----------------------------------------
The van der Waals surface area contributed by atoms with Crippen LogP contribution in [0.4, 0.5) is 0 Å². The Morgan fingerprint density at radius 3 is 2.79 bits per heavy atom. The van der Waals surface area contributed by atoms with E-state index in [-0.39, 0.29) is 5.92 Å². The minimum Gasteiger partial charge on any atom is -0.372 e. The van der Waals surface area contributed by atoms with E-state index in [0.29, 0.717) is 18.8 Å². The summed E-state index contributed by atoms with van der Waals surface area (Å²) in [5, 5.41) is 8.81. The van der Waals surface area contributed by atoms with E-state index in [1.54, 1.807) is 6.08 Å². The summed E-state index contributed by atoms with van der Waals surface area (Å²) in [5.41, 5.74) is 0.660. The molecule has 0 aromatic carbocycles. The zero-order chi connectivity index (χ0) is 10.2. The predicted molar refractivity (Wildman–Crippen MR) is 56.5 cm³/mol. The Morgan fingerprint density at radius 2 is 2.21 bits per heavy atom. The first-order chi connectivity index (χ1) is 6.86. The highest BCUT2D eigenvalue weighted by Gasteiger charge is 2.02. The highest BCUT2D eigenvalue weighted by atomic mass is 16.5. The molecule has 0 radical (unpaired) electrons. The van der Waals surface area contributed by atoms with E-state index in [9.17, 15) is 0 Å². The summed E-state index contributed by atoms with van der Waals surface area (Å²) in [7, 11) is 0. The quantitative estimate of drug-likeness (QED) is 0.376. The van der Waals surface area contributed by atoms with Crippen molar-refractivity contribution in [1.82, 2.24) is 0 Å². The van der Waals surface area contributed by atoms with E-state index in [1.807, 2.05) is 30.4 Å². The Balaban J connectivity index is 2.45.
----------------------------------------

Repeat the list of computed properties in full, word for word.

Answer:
The van der Waals surface area contributed by atoms with Crippen LogP contribution in [0.4, 0.5) is 0 Å². The Morgan fingerprint density at radius 3 is 2.79 bits per heavy atom. The van der Waals surface area contributed by atoms with E-state index in [-0.39, 0.29) is 5.92 Å². The minimum Gasteiger partial charge on any atom is -0.372 e. The van der Waals surface area contributed by atoms with E-state index in [0.29, 0.717) is 18.8 Å². The summed E-state index contributed by atoms with van der Waals surface area (Å²) in [5, 5.41) is 8.81. The van der Waals surface area contributed by atoms with E-state index in [1.54, 1.807) is 6.08 Å². The summed E-state index contributed by atoms with van der Waals surface area (Å²) in [5.41, 5.74) is 0.660. The molecule has 0 aromatic carbocycles. The zero-order chi connectivity index (χ0) is 10.2. The predicted molar refractivity (Wildman–Crippen MR) is 56.5 cm³/mol. The Morgan fingerprint density at radius 2 is 2.21 bits per heavy atom. The first-order chi connectivity index (χ1) is 6.86. The highest BCUT2D eigenvalue weighted by Gasteiger charge is 2.02. The highest BCUT2D eigenvalue weighted by atomic mass is 16.5. The molecule has 0 radical (unpaired) electrons. The van der Waals surface area contributed by atoms with E-state index in [9.17, 15) is 0 Å². The summed E-state index contributed by atoms with van der Waals surface area (Å²) in [7, 11) is 0. The quantitative estimate of drug-likeness (QED) is 0.376. The van der Waals surface area contributed by atoms with Crippen molar-refractivity contribution in [1.82, 2.24) is 0 Å². The van der Waals surface area contributed by atoms with E-state index in [1.807, 2.05) is 30.4 Å². The Balaban J connectivity index is 2.45.